Jason at blip reads Peter Rollins’ Insurrection, and mostly likes it. His praise is qualified by this criticism, which I find thoughtful and thought-provoking:
As much as I like Rollins’ insistence on loving the other as the way in which we love God, this is also where I disagree as well. For in his insistence on finding God in the other comes a rejection of “thin spaces” (124) where God is also experienced. Yes we see, hear, and love God through others, but I want to leave room to also see, hear, and love God in nature, in prayer and meditation, in music, in solitude. Admittedly, these ways of experiencing God are often considered more “direct” and thus preferred and sought after and that should be avoided. But to say God is only found in loving another leaves out too much and could end up leaving us a God who is solely a social interaction, who is wholly immanent and in no way transcendent.
Jason’s reservation there reminds me of Jesus’ response when asked which commandment was the most important. That was a straightforward question, but as usual with Jesus it didn’t receive a straightforward answer because he seemed to think it was the wrong question asked for the wrong reason. Instead of picking one rule as the most important, he boiled all the rules down to two: Love God and love your neighbor.
“You shall love the Lord your God with all your heart, and with all your soul, and with all your mind.” This is the greatest and first commandment. And a second is like it: “You shall love your neighbour as yourself.” On these two commandments hang all the law and the prophets.
Those two things, Jesus said, were alike and inextricably linked, yet still distinct. He prioritizes the two, yet also suggests that it would be impossible to do either one without also doing the other — that each one, in a sense, defines the substance of the other.
So Jason’s review of Rollins’ book had me thinking about these categories of immanent and transcendent, and those ideas were still bouncing around in my head yesterday when I heard Terry Gross interview David Carr on NPR’s Fresh Air. Carr, the media columnist for The New York Times and main subject in the documentary Page One, had some good quips on the newspaper business. (“The future of journalism,” he said, is an endless series of panel discussions on the future of journalism.)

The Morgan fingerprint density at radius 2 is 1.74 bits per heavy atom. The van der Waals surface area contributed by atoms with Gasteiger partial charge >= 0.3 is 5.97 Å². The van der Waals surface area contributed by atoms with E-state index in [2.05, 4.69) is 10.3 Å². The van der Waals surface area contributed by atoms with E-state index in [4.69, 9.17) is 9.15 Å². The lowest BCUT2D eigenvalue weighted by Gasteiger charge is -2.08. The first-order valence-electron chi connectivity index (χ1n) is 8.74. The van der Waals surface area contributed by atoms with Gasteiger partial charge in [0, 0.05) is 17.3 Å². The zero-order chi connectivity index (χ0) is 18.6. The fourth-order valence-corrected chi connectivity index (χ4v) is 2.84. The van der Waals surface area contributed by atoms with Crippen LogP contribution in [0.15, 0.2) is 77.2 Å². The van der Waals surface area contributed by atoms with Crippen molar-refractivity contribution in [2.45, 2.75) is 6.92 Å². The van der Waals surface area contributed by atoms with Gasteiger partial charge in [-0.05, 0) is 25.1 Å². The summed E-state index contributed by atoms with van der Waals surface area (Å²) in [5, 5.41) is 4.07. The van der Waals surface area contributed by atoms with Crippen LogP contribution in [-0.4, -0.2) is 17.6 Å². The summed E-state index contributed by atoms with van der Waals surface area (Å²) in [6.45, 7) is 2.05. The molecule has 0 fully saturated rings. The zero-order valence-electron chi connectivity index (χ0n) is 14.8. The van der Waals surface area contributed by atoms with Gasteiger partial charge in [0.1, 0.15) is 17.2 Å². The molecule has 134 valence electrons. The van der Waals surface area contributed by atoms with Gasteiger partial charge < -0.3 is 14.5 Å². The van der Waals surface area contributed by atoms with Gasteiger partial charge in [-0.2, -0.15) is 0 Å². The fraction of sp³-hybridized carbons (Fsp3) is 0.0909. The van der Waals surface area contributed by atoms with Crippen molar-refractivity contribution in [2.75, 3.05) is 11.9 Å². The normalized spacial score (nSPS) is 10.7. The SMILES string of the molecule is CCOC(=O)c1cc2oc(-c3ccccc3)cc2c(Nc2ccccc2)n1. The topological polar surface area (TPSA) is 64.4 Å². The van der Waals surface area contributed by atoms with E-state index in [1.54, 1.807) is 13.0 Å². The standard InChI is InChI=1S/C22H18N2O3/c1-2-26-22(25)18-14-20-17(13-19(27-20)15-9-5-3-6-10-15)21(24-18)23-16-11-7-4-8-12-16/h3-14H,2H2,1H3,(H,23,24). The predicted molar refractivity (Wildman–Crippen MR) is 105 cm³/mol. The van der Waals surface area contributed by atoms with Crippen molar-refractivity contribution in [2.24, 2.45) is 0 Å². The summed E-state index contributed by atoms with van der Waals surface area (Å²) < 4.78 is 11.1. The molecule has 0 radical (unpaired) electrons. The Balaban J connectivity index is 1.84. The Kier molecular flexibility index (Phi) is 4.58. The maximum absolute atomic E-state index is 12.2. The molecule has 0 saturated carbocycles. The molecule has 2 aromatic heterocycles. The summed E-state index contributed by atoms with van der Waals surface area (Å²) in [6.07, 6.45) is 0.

Carr is also the author of The Night of the Gun, a memoir of his years of drug and alcohol addiction. Gross asked him about the process of recovery and, specifically, what he had come to believe about “a higher power.” Carr’s response, I think, suggests again that these categories of immanent and transcendent can never be wholly separated, and that it’s impossible to separate that first commandment from the second that is like unto it:
All along the way, in [substance abuse] recovery, I’ve been helped … by all of these strangers who get in a room and do a form of group-talk therapy and live by certain rules in their life — and one of the rules is that you help everyone who needs help. And I think to myself: Well, that seems remarkable. Not only is that not a general human impulse, but it’s not an impulse of mine. And yet, I found myself doing that over and over again. So am I, underneath all things, just a really wonderful, giving person? Or is there a force greater than myself that is leading me to act in ways that are altruistic and not self-interested and lead to the greater good? …
I’m kind of a thug. I’ve done a bunch of terrible things. And yet I’m able to, for the most part, be a decent person. How is that? Do I have some inner strength of character? I think not. I think something else is working on me.
That response is very close to what we evangelical types would call his “personal testimony” — even mirroring the classic template of “Amazing grace, how sweet the sound, that saved a thug like me.”
This post from Julia Speck is also a kind of personal testimony. She’s responding to the Soularize conference at Fuller Seminary — which featured, among others, Peter Rollins. Her testimony doesn’t describe her journey from blindness to evangelical faith, but rather a journey from that American evangelical faith toward something else — something not yet wholly defined. In this testimony, the conventions, assumptions and presumptions of the evangelical subculture seem to be part of what it means to be blind and lost.
I think many people raised in that subculture can relate to what Speck describes here:
I have struggled with what it means to be “Evangelical” for a while. Not because I don’t want to be Evangelical, but because I don’t think I really know what it means. And I go to conferences like these where Evangelicalism is not something to be praised, it is something we’re striving to move away from and I get even more confused. I resonate with the conversations and the things being said, but I don’t know how to reconcile it with the only way I have been taught to be a follower of Christ. …
As I was growing up the way I was a follower of Christ was by going to church, and praying a lot, and having my daily devotions, and voting Republican, and never sneaking out of the house, and eating my vegetables, and driving the speed limit (most of the time), and leading worship at church, and overcommitting myself to everything spiritual, and being a leader and kissing dating goodbye. But those things don’t work anymore.